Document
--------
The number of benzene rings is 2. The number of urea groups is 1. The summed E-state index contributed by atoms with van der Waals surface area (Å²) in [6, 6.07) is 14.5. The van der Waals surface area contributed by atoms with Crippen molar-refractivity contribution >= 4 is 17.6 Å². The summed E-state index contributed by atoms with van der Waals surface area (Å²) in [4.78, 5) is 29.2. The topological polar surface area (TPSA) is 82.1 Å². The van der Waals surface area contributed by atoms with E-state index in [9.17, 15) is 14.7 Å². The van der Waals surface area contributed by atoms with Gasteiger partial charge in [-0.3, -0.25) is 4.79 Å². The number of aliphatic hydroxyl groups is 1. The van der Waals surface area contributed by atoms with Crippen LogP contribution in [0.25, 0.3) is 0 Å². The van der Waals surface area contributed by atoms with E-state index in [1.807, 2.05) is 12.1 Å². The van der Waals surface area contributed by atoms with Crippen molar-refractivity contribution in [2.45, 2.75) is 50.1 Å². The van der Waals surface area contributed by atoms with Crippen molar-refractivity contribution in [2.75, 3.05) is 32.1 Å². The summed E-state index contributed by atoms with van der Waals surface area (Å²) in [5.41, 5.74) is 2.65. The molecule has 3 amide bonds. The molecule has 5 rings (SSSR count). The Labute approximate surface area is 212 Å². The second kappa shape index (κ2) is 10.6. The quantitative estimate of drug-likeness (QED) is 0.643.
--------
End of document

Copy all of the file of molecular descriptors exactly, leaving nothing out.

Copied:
The number of benzene rings is 2. The number of urea groups is 1. The summed E-state index contributed by atoms with van der Waals surface area (Å²) in [6, 6.07) is 14.5. The van der Waals surface area contributed by atoms with Crippen molar-refractivity contribution >= 4 is 17.6 Å². The summed E-state index contributed by atoms with van der Waals surface area (Å²) in [4.78, 5) is 29.2. The topological polar surface area (TPSA) is 82.1 Å². The van der Waals surface area contributed by atoms with E-state index in [9.17, 15) is 14.7 Å². The van der Waals surface area contributed by atoms with Gasteiger partial charge in [-0.3, -0.25) is 4.79 Å². The number of aliphatic hydroxyl groups is 1. The van der Waals surface area contributed by atoms with Crippen LogP contribution in [0.25, 0.3) is 0 Å². The van der Waals surface area contributed by atoms with E-state index in [1.807, 2.05) is 12.1 Å². The van der Waals surface area contributed by atoms with Crippen molar-refractivity contribution in [2.45, 2.75) is 50.1 Å². The van der Waals surface area contributed by atoms with Crippen molar-refractivity contribution in [2.75, 3.05) is 32.1 Å². The summed E-state index contributed by atoms with van der Waals surface area (Å²) in [5.41, 5.74) is 2.65. The molecule has 3 amide bonds. The molecule has 5 rings (SSSR count). The Labute approximate surface area is 212 Å². The second kappa shape index (κ2) is 10.6. The quantitative estimate of drug-likeness (QED) is 0.643.